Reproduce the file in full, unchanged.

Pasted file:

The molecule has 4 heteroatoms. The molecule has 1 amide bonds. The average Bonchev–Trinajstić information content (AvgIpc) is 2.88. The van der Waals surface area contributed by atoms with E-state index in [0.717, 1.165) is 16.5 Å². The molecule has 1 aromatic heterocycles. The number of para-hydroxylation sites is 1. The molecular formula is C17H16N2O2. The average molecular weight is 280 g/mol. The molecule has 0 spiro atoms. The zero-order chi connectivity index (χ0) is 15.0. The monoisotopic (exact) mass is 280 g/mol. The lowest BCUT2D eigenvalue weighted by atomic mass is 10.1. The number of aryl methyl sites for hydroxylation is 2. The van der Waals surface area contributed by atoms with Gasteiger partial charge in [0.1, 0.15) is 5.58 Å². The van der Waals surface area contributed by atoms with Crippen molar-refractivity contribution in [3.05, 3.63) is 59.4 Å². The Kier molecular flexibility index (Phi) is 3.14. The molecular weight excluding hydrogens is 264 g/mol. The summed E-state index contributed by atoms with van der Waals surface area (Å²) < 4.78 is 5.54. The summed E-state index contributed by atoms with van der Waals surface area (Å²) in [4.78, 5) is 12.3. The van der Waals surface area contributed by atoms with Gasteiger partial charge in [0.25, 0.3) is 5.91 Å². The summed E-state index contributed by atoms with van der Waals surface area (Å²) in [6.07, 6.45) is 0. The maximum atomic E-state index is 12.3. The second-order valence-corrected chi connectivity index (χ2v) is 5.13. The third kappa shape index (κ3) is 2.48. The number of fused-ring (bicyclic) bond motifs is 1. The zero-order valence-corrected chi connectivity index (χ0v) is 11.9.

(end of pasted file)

The molecule has 4 heteroatoms. The molecule has 1 amide bonds. The average Bonchev–Trinajstić information content (AvgIpc) is 2.88. The van der Waals surface area contributed by atoms with E-state index in [0.717, 1.165) is 16.5 Å². The molecule has 1 aromatic heterocycles. The number of para-hydroxylation sites is 1. The molecular formula is C17H16N2O2. The average molecular weight is 280 g/mol. The molecule has 0 spiro atoms. The zero-order chi connectivity index (χ0) is 15.0. The monoisotopic (exact) mass is 280 g/mol. The lowest BCUT2D eigenvalue weighted by atomic mass is 10.1. The number of aryl methyl sites for hydroxylation is 2. The van der Waals surface area contributed by atoms with Gasteiger partial charge in [0.1, 0.15) is 5.58 Å². The van der Waals surface area contributed by atoms with Crippen molar-refractivity contribution in [3.05, 3.63) is 59.4 Å². The Kier molecular flexibility index (Phi) is 3.14. The molecular weight excluding hydrogens is 264 g/mol. The summed E-state index contributed by atoms with van der Waals surface area (Å²) < 4.78 is 5.54. The summed E-state index contributed by atoms with van der Waals surface area (Å²) in [4.78, 5) is 12.3. The van der Waals surface area contributed by atoms with Gasteiger partial charge in [0.25, 0.3) is 5.91 Å². The summed E-state index contributed by atoms with van der Waals surface area (Å²) in [6.07, 6.45) is 0. The maximum atomic E-state index is 12.3. The second-order valence-corrected chi connectivity index (χ2v) is 5.13. The third kappa shape index (κ3) is 2.48. The number of fused-ring (bicyclic) bond motifs is 1. The zero-order valence-corrected chi connectivity index (χ0v) is 11.9.